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What is the perfect diet?

I’m often asked what we should be eating, whether it’s for a certain meal, after a workout or in a more general sense of what the perfect diet on a day-to-day basis actually comprises of.

But with all the ever changing information and contradictory pieces of advice, it’s easy to see why this concept is so difficult for people to get their heads around.

After all, anywhere you look you are inundated with choices and constantly bombarded with new fads or trends.

From Paleo to Atkins, Gluten free or even 5:2, all offering conflicting arguments and all claiming to have found the Holy Grail in regards to what healthy eating is all about.

But the reality is with so many ideas around they can’t all be right, or can they?

Let's take a closer look and find out.

What it all boils down to is everyday your body needs a range of both macro and micro nutrients in order for it to properly function and perform tasks from growth to repair or fighting off disease.

Without diving too far into the nutritional science behind it all, macronutrients consist of protein, carbohydrates and fats, where as micronutrients are vitamins and minerals.

You get these nutrients in varying amounts primarily from the foods you consume, which is why it is so essential your diet is balanced to ensure you are getting sufficient intake of what is required.

Failing to do so can lead to deficiencies, which in turn can cause a whole host of issues, from fatigue to depression, cramps or even dry skin.

The problem at hand is ideas related to eating are often blown out of proportion, taking a concept that is actually quite simple and unnecessarily overcomplicating it in an attempt to attract consumers.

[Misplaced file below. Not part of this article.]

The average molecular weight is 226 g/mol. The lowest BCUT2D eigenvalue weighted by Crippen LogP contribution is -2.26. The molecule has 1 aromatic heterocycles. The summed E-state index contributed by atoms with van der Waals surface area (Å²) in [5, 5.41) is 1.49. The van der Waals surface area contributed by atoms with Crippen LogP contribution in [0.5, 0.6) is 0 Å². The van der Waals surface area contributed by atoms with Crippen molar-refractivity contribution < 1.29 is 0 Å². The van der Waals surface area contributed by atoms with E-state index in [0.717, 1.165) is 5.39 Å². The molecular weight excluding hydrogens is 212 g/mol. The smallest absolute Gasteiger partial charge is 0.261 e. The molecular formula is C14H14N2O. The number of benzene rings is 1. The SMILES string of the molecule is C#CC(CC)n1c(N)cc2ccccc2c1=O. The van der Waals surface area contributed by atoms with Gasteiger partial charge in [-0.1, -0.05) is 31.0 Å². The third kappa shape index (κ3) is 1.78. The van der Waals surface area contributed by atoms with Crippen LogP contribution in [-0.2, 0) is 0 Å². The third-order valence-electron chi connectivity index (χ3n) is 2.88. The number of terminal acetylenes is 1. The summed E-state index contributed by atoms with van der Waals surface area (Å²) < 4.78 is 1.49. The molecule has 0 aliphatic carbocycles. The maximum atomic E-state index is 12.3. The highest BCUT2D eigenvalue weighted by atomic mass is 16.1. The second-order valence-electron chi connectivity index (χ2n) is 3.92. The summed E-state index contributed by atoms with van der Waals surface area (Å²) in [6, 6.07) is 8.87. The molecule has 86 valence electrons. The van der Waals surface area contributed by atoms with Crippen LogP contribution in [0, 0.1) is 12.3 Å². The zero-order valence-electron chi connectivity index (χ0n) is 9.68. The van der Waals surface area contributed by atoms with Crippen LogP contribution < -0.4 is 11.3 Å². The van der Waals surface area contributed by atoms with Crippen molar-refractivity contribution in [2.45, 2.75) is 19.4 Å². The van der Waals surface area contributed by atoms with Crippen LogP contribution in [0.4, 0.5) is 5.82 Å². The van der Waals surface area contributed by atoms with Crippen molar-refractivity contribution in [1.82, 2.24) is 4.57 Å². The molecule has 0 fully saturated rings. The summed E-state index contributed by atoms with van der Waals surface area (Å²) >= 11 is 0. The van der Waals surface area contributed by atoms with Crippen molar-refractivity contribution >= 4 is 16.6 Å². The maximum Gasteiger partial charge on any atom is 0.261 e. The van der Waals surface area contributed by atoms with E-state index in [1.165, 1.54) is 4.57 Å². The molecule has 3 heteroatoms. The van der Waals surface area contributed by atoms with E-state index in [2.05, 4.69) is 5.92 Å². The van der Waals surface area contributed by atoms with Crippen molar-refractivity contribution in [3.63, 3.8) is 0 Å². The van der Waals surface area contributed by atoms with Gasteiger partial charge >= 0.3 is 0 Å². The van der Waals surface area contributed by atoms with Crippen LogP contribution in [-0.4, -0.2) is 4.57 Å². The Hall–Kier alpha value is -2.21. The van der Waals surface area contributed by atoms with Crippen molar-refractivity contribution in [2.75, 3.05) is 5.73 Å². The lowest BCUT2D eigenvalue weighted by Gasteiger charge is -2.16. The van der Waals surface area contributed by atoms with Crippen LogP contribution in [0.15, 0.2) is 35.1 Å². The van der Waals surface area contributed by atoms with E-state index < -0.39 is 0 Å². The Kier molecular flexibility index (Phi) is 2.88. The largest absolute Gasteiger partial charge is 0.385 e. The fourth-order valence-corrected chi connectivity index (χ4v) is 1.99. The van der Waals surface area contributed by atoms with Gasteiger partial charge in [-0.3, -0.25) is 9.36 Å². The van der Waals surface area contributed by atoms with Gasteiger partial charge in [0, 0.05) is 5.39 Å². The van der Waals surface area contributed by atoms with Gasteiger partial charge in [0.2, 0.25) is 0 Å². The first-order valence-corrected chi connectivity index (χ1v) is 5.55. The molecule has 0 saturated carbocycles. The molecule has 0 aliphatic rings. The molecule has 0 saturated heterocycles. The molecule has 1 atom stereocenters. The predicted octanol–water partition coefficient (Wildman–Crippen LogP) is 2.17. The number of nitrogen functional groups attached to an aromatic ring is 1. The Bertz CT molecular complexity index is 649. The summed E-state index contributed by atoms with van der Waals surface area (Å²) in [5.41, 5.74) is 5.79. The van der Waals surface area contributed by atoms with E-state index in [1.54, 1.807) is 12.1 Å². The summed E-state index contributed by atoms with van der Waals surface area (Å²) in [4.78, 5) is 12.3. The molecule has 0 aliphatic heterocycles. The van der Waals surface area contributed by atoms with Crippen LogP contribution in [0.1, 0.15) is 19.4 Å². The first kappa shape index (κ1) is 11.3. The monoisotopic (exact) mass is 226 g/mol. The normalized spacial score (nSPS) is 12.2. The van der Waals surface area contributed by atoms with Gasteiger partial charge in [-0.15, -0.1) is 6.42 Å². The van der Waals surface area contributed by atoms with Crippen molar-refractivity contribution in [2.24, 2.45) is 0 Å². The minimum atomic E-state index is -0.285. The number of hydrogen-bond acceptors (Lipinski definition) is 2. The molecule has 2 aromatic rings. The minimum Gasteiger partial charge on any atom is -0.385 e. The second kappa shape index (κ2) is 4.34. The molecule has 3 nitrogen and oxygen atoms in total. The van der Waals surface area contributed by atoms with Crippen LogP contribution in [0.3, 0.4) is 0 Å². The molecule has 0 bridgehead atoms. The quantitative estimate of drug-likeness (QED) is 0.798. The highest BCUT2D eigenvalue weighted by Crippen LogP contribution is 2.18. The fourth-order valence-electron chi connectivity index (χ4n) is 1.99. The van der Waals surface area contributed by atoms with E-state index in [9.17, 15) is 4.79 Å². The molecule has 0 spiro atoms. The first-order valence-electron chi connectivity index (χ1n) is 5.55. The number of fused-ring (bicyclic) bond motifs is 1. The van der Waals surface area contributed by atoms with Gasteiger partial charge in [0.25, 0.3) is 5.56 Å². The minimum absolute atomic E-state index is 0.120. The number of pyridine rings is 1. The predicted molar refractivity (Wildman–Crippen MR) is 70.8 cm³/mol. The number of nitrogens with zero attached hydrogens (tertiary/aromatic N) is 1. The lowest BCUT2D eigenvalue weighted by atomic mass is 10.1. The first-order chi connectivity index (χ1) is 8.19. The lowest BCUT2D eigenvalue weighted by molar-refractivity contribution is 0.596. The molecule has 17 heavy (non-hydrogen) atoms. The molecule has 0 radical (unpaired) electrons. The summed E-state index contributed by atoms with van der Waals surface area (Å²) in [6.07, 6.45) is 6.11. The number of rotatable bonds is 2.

It’s easy to do as well, as every year there are millions of people lining up to throw their hard earned cash at anything that promises to help them finally shed those unwanted extra pounds and a whole host of businesses doing everything they can to get their share of a multi billion dollar a year industry.

Therefore, with that being said, in the grand scheme of things any diet that ensures you get the full range of nutrients we require can promote optimal health, regardless of the fancy marketing that accompanies it.

Still not convinced?

Well let’s use a real world example of some of the most common current trends:

While on the surface diets such as Paleo, Mediterranean or Vegan all seem wildly different, if you look closely at the principles behind them, they all have one commonality on which their foundations are built:

All three recommend eating a diet primarily based around whole foods from mostly plant based sources, with a minimal amount of processed foods. Not only that, but it is pretty common for most other mainstream diets to follow suit.

So while they may differ in how protein, carbohydrate or fat intake are structured, along with vastly different views on animal products, their core belief of encouraging a plant based diet remains the same.

The takeaway message is that whatever you decide to follow, just ensure the basis of what you eat comprises primarily of vegetables and starchy carbohydrates, ensuring you also incorporate some form of protein at every meal, as well as healthy fats.

As for anything else, there is no one size fits all approach.

So if that's the case, what does it mean for you?

Well whether it’s fasting for certain periods or eating like cavemen that appeals to you, as long as you are fuelling your body with what it requires to function there is no right or wrong answer, no matter how hard someone tries to convince you otherwise.

At the end of the day everyone is different and because of that the ‘perfect diet’ is simply the one YOU can stick to and enjoy.

This is largely also why I am so against the entire concept of dieting all together, as one thing I’ve found time and time again is that the people who are most successful with not only losing weight, but also keeping it off are those who stop dieting and start mindfully eating instead.

The reality is dieting in a traditional sense simply doesn’t work.

It didn’t work for me and it hasn’t worked for the millions of other people who embark on this journey every year.

The only way you will get lasting results is to change the way you approach and look at food, as you start living a life free of restriction, counting calories or obsessing over what you eat.

That however is another topic for another day and something I will be expanding on soon.

But for now, what does the concept of the ‘perfect diet’ mean to you?

Use the comments below to join the discussion and post any questions, views on insights.

byron

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